domain struck by lightning

How To Get Your Domain Banned And Lose Your Income

In February 2013 I wrote a series of emails to keep a small list of subscribers up to date with a book I was writing (Step by Step Marketing).

At the time I was going through a High Performance Coaching certification training class in California (where I finally proved to myself that certification of any kind is a pointless and expensive exercise).

Whilst I was away I had constructed a series of 5 promotional emails to launch the book.

Each one written in advance of what it said I had done! (thus ensuring I stuck to my timetable).

What I didn’t know was that I’d set a time-bomb to go off nearly two years in advance.

Here’s a copy of the 2nd last email in the series:

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I am back in the UK. The weather in Santa Clara was magnificent. 22+ degrees everyday. The downside was I was stuck inside a conference centre.

But I have my official High Performance Coach certification.

The book is finished. I am in the process of editing it, and I expect that to be done within the next few days, then it is off to the designer for a super fast turn-around for the PDF version.

In other words, everything is on track for the 30th March in time for a great Easter present for you.

My best,
Quentin Pain FIAB

PS. I learnt some great new coaching techniques during my stay and if you are interested in that sort of thing, I will be happy to share them. More on that some other time though.

Web: https://quentinpain.com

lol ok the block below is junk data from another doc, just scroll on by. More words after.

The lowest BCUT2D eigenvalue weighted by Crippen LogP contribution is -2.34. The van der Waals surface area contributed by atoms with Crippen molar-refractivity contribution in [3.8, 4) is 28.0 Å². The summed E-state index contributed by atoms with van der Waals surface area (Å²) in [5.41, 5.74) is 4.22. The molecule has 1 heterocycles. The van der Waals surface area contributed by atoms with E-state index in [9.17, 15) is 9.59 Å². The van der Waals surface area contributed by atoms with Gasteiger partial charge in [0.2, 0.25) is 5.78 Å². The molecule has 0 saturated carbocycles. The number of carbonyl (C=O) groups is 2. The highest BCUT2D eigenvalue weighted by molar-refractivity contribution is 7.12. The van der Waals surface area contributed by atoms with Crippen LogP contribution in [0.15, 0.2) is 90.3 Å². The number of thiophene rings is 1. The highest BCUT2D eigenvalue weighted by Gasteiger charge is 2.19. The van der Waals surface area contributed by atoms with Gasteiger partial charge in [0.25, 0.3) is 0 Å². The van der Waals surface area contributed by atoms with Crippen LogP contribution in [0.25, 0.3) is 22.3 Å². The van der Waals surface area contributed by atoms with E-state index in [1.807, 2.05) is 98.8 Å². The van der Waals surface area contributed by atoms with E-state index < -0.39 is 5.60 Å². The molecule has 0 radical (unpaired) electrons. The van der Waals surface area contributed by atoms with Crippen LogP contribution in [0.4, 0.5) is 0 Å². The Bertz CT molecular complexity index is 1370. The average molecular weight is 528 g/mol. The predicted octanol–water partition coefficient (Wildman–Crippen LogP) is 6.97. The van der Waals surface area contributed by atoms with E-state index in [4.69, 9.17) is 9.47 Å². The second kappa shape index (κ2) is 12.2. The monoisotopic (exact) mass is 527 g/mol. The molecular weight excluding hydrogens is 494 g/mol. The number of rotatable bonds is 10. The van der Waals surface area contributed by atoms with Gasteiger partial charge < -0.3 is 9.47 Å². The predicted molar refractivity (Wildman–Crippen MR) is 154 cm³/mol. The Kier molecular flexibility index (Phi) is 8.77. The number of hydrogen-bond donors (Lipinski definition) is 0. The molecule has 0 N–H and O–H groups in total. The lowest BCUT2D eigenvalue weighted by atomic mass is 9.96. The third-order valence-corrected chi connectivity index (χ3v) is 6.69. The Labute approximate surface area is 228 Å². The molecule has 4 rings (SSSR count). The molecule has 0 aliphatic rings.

Facebook: http://www.facebook.com/pain.quentin
Twitter: http://www.twitter.com/quentinpain
Marketing: http://www.facebook.com/marketingbible
Quentin Pain Coaching, North Brink, Wisbech, Cambs PE131LN, UNITED KINGDOM

To unsubscribe or change subscriber options visit:
http://www.aweber.com/z/r/?AGxs0AwcsLSszKycrKwcjLRGtEzsn3zs7B2c
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There is something BADLY wrong with this email.

Can you spot it? (extremely unlikely)

Would you say it was spammy? (bear in mind that the people who received this had double-opted in and were expecting it).

Let’s go further than that. Would you say it was ‘Spamvertising‘? (click the link to help you spot the ‘error’ I had made)

In fact, I’d never heard that term until I received the following email out of the blue from the security team of my hosting service provider on the 11th October 2014 – 20 months after the email had been sent):

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HostGator Security has received a Spamvertising ( http://en.wikipedia.org/wiki/Spamvertisement ) report regarding a domain under your control. Advertising via SPAM is a violation of our Zero Tolerance Spam Policy as outlined in Section D of our Acceptable Use Policy, available at http://hostgator.com/tos/acceptable-use-policy . We have attached a copy of the report to the bottom of this email. We require an explanation of this report within 48 hours or further action may be taken on this domain.

HostGator.com LLC